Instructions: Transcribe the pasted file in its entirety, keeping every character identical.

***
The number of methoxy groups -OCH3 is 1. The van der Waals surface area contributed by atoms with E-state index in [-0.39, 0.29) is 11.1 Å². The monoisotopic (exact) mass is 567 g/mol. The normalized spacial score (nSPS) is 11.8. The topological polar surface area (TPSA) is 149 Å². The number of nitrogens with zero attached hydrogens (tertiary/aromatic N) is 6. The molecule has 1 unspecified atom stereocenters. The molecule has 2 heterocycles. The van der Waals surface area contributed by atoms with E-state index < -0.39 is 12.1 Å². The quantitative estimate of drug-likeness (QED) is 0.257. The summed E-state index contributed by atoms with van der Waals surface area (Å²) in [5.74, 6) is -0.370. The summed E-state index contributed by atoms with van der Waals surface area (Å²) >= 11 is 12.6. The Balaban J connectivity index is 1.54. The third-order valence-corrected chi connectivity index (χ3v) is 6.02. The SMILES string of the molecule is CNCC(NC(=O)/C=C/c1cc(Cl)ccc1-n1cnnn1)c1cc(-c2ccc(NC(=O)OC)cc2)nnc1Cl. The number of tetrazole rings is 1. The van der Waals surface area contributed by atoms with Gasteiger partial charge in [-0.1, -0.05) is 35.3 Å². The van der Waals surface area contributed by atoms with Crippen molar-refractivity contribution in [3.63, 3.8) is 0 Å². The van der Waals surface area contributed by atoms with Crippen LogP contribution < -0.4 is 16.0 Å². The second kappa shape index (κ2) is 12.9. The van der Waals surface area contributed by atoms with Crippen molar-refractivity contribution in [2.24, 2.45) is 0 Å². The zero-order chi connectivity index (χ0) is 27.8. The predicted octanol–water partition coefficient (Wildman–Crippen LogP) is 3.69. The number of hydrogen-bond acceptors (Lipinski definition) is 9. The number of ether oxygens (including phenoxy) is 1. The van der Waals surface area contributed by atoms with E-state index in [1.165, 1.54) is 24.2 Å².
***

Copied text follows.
The number of methoxy groups -OCH3 is 1. The van der Waals surface area contributed by atoms with E-state index in [-0.39, 0.29) is 11.1 Å². The monoisotopic (exact) mass is 567 g/mol. The normalized spacial score (nSPS) is 11.8. The topological polar surface area (TPSA) is 149 Å². The number of nitrogens with zero attached hydrogens (tertiary/aromatic N) is 6. The molecule has 1 unspecified atom stereocenters. The molecule has 2 heterocycles. The van der Waals surface area contributed by atoms with E-state index < -0.39 is 12.1 Å². The quantitative estimate of drug-likeness (QED) is 0.257. The summed E-state index contributed by atoms with van der Waals surface area (Å²) in [5.74, 6) is -0.370. The summed E-state index contributed by atoms with van der Waals surface area (Å²) >= 11 is 12.6. The Balaban J connectivity index is 1.54. The third-order valence-corrected chi connectivity index (χ3v) is 6.02. The SMILES string of the molecule is CNCC(NC(=O)/C=C/c1cc(Cl)ccc1-n1cnnn1)c1cc(-c2ccc(NC(=O)OC)cc2)nnc1Cl. The number of tetrazole rings is 1. The van der Waals surface area contributed by atoms with Gasteiger partial charge in [-0.1, -0.05) is 35.3 Å². The van der Waals surface area contributed by atoms with Crippen molar-refractivity contribution in [3.63, 3.8) is 0 Å². The van der Waals surface area contributed by atoms with Crippen LogP contribution < -0.4 is 16.0 Å². The second kappa shape index (κ2) is 12.9. The van der Waals surface area contributed by atoms with Crippen molar-refractivity contribution in [2.24, 2.45) is 0 Å². The zero-order chi connectivity index (χ0) is 27.8. The predicted octanol–water partition coefficient (Wildman–Crippen LogP) is 3.69. The number of hydrogen-bond acceptors (Lipinski definition) is 9. The number of ether oxygens (including phenoxy) is 1. The van der Waals surface area contributed by atoms with E-state index in [1.165, 1.54) is 24.2 Å².